However, the article reveals that only a small percentage of the population who could benefit from the funding are actually benefiting. It also reveals that people are mainly put on waiting lists of sometimes more than one year which they find quite inappropriate. The article goes further to explain the real issues that affect the adult literacy and education programs and enumerates the benefits that would accrue for the nation in case it increased funding for the program.
Finally, the article emphasizes on the need to raise awareness about the issues of adult education nationwide in order to increase access and make it an integral part of solutions offered to address national priorities. It also informs the reader on how to take part in support of adult education.
Zemke, R. S. (March 1984). “Thirty things we know for sure about adult learning.” Innovation Abstracts Vol. VI, No 8 Retrieved on October 5th 2011 from http://www2.honolulu.hawaii.edu/facdev/guidebk/teachtip/adults-3.htm
The article generally considers three basic divisions of the knowledge about adult learning. The first division examines six factors that would motivate an adult to learn. It considers reasons why an adult would want to learn and build the motivations upon the identified reasons. The reason may include the desire to cope with specific life changing events, the search for better ways to cope with general life challenges, the need to use the skill or knowledge being sought among others.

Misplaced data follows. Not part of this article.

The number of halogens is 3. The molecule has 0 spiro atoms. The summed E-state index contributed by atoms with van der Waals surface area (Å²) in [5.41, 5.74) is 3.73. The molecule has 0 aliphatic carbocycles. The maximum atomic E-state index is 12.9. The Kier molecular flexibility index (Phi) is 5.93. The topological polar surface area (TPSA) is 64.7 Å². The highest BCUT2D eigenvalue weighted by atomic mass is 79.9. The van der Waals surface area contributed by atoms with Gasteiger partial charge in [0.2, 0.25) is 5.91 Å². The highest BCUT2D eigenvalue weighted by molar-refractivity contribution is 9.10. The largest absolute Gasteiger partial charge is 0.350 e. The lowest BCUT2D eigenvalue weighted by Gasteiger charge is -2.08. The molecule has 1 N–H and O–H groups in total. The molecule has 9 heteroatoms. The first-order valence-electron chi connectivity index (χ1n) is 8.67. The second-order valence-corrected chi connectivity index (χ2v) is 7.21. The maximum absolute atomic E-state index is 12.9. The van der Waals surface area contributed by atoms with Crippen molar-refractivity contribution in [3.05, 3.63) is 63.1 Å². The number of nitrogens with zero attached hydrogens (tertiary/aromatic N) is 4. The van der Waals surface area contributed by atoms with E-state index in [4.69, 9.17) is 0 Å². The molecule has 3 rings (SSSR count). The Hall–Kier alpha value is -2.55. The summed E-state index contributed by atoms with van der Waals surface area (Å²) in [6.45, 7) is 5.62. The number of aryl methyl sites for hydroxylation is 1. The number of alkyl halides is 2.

The second division focuses on curriculum design that should focus more on practical aspects of the learning program. It examines fourteen aspects that the curriculum should have in order to completely meet the educational needs of the adult learner. Finally, the article examines ten aspects that would make the classrooms used by adult learners comfortable and appropriate for learning. Generally, it emphasizes on the need to recognize the fact that adults want a problem-oriented learning experience that is highly personalized and that meets their need for personal responsibility and self direction.